4 122 Houston Astros T.J. Steele OF Ariz. $267,000
Steele played at Canyon del Oro High, a powerhouse program in Tucson that is the alma mater of big leaguers such as Chris and Shelley Duncan and Ian Kinsler, among others. He stayed in Tucson for college and has been a three-year starter at Arizona. Steele's athletic ability stands out in a college class short on such players. He's a plus runner with good range in center field; combined with his instincts and adequate arm, he's an above-average defender. Steele has raw power potential and good instincts to go with his speed on the bases, and potentially could be a middle-of-the-order, 20-homers, 20-steals threat. However, Steele's bat lacks refinement, mostly due to too much aggressiveness and too little pitch recognition. Miscast as a leadoff hitter, Steele gets himself out early in counts too often and isn't patient enough to bring his plus raw power to the fore. Steele isn't the average college draft pick in several ways and should take more time to develop than most. But in a year nearly devoid of college outfielders with upside, he stands out.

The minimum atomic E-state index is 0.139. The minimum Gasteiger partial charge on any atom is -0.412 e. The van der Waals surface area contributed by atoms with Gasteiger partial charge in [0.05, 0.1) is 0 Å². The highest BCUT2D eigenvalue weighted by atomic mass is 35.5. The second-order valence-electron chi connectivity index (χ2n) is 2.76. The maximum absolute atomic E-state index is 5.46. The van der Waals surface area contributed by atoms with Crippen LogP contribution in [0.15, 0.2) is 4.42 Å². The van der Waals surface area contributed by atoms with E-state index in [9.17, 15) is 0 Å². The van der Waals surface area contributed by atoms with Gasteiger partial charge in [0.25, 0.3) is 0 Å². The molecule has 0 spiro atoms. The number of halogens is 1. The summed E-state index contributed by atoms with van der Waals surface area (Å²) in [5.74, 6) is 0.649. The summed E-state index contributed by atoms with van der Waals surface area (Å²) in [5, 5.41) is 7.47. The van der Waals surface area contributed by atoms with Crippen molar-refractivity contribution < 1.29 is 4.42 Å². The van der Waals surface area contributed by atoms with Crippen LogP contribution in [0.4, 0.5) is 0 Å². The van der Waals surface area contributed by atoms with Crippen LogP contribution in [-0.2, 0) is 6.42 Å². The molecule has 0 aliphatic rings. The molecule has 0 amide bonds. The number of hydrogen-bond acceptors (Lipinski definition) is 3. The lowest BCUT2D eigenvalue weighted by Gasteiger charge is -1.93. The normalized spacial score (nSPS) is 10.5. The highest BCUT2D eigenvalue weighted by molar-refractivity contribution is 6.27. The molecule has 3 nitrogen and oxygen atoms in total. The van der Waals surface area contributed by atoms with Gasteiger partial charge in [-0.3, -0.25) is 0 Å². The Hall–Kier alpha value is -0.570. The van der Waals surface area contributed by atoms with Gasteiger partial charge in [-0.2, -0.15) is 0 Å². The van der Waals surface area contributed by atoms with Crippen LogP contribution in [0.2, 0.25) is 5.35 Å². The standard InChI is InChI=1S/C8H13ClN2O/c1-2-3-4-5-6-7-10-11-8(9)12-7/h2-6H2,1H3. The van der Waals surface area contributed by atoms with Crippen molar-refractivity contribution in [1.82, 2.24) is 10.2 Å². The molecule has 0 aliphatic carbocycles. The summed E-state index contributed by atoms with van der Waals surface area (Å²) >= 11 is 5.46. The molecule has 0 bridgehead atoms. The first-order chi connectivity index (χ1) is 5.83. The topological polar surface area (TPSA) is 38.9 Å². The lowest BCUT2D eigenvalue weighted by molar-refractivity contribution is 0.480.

7 212 Houston Astros Jon Gaston OF Ariz. $150,000
Arizona's position players offer mostly mediocrity after the dynamic T.J. Steele. Jon Gaston should be the first one picked due to his present strength, decent athleticism and lefthanded bat. He's not athletic but runs and throws average.
8 261 Cleveland Indians Eric Berger LHP Ariz. $125,000
While Arizona State won the Pac-10 with all its talent, Arizona still earned a No. 1 seed in the NCAA tournament and finished strong, winning the season-ending series with the Sun Devils. Junior lefty Eric Berger started and won the deciding game of that series and should be drafted right around the ninth round, where he went last year after not pitching all spring. Berger is still coming back from Tommy John surgery that cost him the '07 season. Berger's fastball sat in the 89-90 mph range most of the season, but he was bumping some 92s later in the year. He works up with the fastball and down with a mid- to upper 70s curveball and was trying to regain the feel for his changeup. When he's at his best, his curveball has depth and is a swing-and-miss pitch, and he could move up closer to the fifth round unless his price tag gets too high.